21st Century Learning
Free Learning Content Platform Runs Knewton Adaptive Engine
- By Dian Schaffhauser
A company that has long partnered with education publishers to provide digital content has launched a new platform today that makes adaptive, personalized learning available free to anybody. Knewton, whose technology has resided inside offerings from Cengage, Pearson, Elsevier and Houghton Mifflin Harcourt (among many other publishers) has introduced its own open content digital learning system.
The service, which is officially in beta, has invited teachers, parents and students to set up accounts. Any of those users may add learning content — instructional text, video lessons, quizzes and assessments — and make it available to everybody else.
Knewton will host the content and "transform" it into free, adaptive, supplemental lessons. According to the company, the technology monitors what a student knows through the assignments he or she takes and then tweaks the content on the fly to the appropriate level of difficulty and media format. The more the platform is used, the more precise the predictions should become about what will work best for with any given student.
Knewton founder and CEO Jose Ferreira called the new platform “a friendly robot-tutor in the sky," adding that it is designed to use “the combined, anonymized data power of millions of students to find the perfect strategy to teach you any material.”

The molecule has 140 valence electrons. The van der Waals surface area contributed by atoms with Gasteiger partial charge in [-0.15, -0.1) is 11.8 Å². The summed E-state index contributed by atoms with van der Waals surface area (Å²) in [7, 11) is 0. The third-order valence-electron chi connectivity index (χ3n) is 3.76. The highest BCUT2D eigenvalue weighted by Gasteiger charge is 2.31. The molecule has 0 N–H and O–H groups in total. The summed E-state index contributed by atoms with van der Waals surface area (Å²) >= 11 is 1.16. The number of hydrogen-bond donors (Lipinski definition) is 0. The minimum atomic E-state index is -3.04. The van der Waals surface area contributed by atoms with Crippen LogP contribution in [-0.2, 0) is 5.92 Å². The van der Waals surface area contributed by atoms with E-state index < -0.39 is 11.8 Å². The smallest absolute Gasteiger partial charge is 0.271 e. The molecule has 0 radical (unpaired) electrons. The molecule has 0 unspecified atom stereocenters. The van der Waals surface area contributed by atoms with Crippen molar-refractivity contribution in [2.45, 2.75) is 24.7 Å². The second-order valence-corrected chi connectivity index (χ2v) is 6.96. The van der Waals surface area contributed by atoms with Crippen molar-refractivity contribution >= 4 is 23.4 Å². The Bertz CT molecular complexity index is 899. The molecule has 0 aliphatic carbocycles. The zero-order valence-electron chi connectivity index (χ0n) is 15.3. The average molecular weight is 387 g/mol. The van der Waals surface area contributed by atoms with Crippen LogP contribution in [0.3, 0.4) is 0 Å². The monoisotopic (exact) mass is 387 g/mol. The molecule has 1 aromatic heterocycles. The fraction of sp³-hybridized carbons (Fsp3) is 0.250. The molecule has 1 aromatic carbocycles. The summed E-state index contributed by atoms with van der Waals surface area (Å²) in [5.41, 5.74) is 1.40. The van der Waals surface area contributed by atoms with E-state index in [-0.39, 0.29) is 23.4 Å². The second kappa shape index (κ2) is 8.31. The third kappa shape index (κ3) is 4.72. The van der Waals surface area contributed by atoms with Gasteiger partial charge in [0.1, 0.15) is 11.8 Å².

Students can set up their own accounts to practice specific concepts by logging in and clicking through to the type of content they want to work on.
Instructors can set up learning goals and courses (each must have at least one assignment) and then assign them to individuals or groups of students via an e-mail function. Parents have a similar capability.
All users can monitor progress through personal dashboards. A teacher dashboard provides a drilldown overview of student progress, including a breakdown of those who have finished the assignment, are likely to finish by the due date, are on track to finish or are behind.
Currently, the system includes a scattering of pre-loaded courses for biology, English and math. The content consists of videos made by teachers, courses created by universities and study guides created by the government for statewide testing.
The company hopes to entice teachers and others to make learning materials that have been "trapped" on their individual PCs available through its platform. As Chief Operating Officer David Liu put it, “Knewton's engine analyzes this ocean of free content and delivers exactly what individual learners need, because our mission is to personalize learning for the world.”
Dian Schaffhauser is a senior contributing editor for 1105 Media's education publications THE Journal and Campus Technology. She can be reached at firstname.lastname@example.org or on Twitter @schaffhauser.